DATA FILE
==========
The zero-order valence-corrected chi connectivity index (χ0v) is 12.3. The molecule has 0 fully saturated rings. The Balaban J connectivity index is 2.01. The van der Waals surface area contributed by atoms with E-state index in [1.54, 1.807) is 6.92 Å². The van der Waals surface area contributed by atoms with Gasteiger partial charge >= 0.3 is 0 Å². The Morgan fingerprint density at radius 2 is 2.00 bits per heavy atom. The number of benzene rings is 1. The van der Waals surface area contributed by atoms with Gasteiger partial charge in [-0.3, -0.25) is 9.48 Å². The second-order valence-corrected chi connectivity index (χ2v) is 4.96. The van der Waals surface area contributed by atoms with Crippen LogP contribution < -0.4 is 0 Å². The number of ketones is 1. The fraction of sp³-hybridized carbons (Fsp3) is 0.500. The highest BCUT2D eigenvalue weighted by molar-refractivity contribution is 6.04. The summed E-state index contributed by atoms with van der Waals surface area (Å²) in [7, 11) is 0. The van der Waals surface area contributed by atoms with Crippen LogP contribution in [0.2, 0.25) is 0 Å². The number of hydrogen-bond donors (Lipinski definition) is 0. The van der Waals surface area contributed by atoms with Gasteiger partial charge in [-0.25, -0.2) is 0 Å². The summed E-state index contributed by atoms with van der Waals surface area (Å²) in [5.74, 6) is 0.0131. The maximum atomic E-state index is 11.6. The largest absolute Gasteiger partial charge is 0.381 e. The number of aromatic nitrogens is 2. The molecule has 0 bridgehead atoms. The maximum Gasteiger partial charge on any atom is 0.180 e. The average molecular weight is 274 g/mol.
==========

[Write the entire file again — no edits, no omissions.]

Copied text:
The zero-order valence-corrected chi connectivity index (χ0v) is 12.3. The molecule has 0 fully saturated rings. The Balaban J connectivity index is 2.01. The van der Waals surface area contributed by atoms with E-state index in [1.54, 1.807) is 6.92 Å². The van der Waals surface area contributed by atoms with Gasteiger partial charge >= 0.3 is 0 Å². The Morgan fingerprint density at radius 2 is 2.00 bits per heavy atom. The number of benzene rings is 1. The van der Waals surface area contributed by atoms with Gasteiger partial charge in [-0.3, -0.25) is 9.48 Å². The second-order valence-corrected chi connectivity index (χ2v) is 4.96. The van der Waals surface area contributed by atoms with Crippen LogP contribution < -0.4 is 0 Å². The number of ketones is 1. The fraction of sp³-hybridized carbons (Fsp3) is 0.500. The highest BCUT2D eigenvalue weighted by molar-refractivity contribution is 6.04. The summed E-state index contributed by atoms with van der Waals surface area (Å²) in [7, 11) is 0. The van der Waals surface area contributed by atoms with Crippen LogP contribution in [0.2, 0.25) is 0 Å². The number of hydrogen-bond donors (Lipinski definition) is 0. The van der Waals surface area contributed by atoms with Gasteiger partial charge in [-0.25, -0.2) is 0 Å². The summed E-state index contributed by atoms with van der Waals surface area (Å²) in [5.74, 6) is 0.0131. The maximum atomic E-state index is 11.6. The largest absolute Gasteiger partial charge is 0.381 e. The number of aromatic nitrogens is 2. The molecule has 0 bridgehead atoms. The maximum Gasteiger partial charge on any atom is 0.180 e. The average molecular weight is 274 g/mol.